Tuesday, August 19, 2008

Jamal’s Five Words of Wisdom

This is the story of my very first interaction with Team in Training, and how one person’s encouragement and positive attitude helped me to believe I could do something that seemed nearly impossible at first.

I signed up for a Team in Training recruitment meeting in January, 2005. I didn’t know a lot about TNT, other than you would train for an endurance event while raising money to support the mission of the Leukemia and Lymphoma Society: to cure blood cancers. As a two year lymphoma survivor, that mission resonated very well with me, and I wanted to fulfill a pledge I had made to myself in 2002. That promise was that I would do something, once healthy again, to help in the fight against cancer, to give something back for what I had so gratefully received.

I sat down at the meeting and started looking over the printed materials about the TNT Spring Season, and the words “Midnight Sun Marathon, Anchorage, Alaska” jumped out at me! Holy cow! I could sign up with TNT and do a marathon or a half marathon in Alaska in just a few months! My eyes got about as big as a grizzly bear’s paw! Then I kept reading: “minimum fund raising goal - $5,000.” My eyes got twice as big, and my heart sank. Five thousand dollars! How in the world could I possibly raise $5,000? I don’t know anyone with that kind of money.

I felt discouraged and apprehensive, but listened keenly to the presentation. There were other choices besides the Land of the Midnight Sun. The Country Music Marathon in Nashville required about $3,200, and the San Diego Marathon needed one to raise at about $3,900 as I recall. But they weren’t Alaska, and even so, both of those numbers were pretty intimidating in their own right.

Sarah from LLS gave a great talk and explained how everything worked, and then she played a short inspirational film about Team in Training. There were shots of people training together, and participating in various events, all upbeat and positive, making a difference! There were discussions with people who were running for those who had endured cancer, and for those who had lost their battle. In particular, these connected with me very well. I was so fortunate to be alive and to be attending this meeting. Near the end of the movie one the participants in the film stated something that has stuck with me all this time. She said “Do it! Do it! You won’t regret it!” “I so want to do this”, I thought, “but how? I can’t raise that kind of money!”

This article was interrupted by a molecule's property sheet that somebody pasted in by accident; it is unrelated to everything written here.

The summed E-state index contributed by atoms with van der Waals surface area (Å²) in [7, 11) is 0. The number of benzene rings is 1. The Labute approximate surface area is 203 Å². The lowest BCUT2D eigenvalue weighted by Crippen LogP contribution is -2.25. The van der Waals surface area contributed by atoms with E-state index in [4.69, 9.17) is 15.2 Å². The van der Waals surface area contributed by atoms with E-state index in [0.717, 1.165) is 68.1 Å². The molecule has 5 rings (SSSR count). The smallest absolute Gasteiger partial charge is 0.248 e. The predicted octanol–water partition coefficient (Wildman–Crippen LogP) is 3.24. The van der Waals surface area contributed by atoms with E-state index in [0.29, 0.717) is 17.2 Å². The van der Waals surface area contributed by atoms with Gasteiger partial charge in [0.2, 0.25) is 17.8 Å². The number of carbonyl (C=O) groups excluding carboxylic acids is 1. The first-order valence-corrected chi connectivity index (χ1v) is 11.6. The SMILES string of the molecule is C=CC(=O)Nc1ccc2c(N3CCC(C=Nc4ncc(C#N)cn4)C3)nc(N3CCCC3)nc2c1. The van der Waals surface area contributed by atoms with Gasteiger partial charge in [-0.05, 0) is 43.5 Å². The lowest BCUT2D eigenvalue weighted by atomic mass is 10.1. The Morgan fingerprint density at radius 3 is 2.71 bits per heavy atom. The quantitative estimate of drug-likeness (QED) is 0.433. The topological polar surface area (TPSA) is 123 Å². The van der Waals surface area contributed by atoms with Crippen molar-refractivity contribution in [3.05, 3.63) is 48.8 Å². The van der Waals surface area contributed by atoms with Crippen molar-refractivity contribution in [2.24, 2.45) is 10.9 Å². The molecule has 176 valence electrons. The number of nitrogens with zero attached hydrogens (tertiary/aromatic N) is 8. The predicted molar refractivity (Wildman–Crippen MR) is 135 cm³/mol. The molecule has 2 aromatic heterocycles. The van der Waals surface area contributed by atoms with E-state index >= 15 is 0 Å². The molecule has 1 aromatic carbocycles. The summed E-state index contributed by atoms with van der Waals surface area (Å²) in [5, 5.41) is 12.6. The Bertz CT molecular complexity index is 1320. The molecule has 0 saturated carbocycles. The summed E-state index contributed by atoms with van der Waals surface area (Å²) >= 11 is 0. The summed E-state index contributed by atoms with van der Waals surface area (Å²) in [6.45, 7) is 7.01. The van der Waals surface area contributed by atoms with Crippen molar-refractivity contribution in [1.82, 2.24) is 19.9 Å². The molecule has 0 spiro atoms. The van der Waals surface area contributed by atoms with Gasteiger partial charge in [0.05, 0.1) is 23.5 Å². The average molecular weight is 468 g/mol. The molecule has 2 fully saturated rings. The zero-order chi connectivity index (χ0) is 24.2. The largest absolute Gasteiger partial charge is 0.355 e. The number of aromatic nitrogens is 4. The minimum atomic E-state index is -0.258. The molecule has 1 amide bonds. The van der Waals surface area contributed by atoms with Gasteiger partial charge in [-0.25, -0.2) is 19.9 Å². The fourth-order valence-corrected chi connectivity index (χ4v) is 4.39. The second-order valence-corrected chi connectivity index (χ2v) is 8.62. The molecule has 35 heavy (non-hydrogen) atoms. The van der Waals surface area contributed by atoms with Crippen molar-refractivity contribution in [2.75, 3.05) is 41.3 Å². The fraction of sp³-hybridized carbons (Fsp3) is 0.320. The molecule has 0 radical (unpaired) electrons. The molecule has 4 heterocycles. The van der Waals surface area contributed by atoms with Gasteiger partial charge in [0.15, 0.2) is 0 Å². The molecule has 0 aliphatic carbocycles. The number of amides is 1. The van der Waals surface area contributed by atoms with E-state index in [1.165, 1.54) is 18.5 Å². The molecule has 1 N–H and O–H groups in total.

After the film, a big, enthusiastic guy named Jamal got up and introduced himself as a mentor and TNT participant. He looked more like a football player than a marathoner, but he was indeed a Team in Training marathoner. He talked about raising the money, how you just take it one day at a time, come up with a plan, work hard at it, and it happens. People are very generous for a good cause, he said. He talked about his boss donating $1,000 to his TNT campaign! Jamal was one of the most positive and enthusiastic people I have ever heard speak, and his attitude was infectious. But the bar still looked so impossibly high.

Afterwards, the various people from TNT circulated around the room, talking with the potential participants. Jamal came up to me, we introduced ourselves to each other, and he asked me if I had any questions. I said “TNT looks like a great program. I really want to do this! But I don’t see any way that I can raise $5,000.” Jamal looked at me and said just five words, five words that I think I will remember my entire life: “You can and you will!

I still wasn’t convinced, but those five words were the beginning of me believing that I could. I left the meeting and thought about little else for the next couple of days. I wavered back and forth. In the end, it came down to this: I wanted to do this, and if I didn’t, I would always regret not trying. Maybe I would not be successful, but I would never know unless I tried. I didn’t know how I was going to attain such a difficult challenge, but I believed that I could and would reach that goal somehow. I decided that if I was going to put forth all this effort, I was going to go for it all the way! It was going to be for Alaska, and it was going to be the full, not the half, marathon! If I didn’t try this, perhaps I was leaving $5,000 on the table that I could have collected for cancer research. If I tried, truly gave it my best shot but failed, at least I would have tried, and then I would know that is was something I wasn’t that good at. I thought about a quote from Theodore Roosevelt that I really like: “Far better it is to dare mighty things, to win glorious triumphs, even though checkered by failure, than to take rank with those poor spirits who neither enjoy nor suffer much, because they live in the gray twilight that knows neither victory nor defeat."

I signed up, set my goal at $200 a mile ($5,240) and started marathon training and fund-raising. Within five weeks, I surpassed the $5,000 minimum I needed, the amount that seemed so impossibly daunting at that meeting. I realized that I had set my sights too low and doubled my goal to $10,480, and ended up surpassing that by a little bit as well. And on June 18, 2005, maybe the proudest day of my life, I completed the Mayor’s Midnight Sun Marathon in Anchorage, Alaska. Now I was not just a cancer survivor, but a marathoner as well, plus a successful fundraiser for a great cause!

Jamal’s five little words of wisdom helped to convince me that I could do it. You almost always cannot succeed without positive thinking. I can’t think of anything more positive than to say “I can and I will!”

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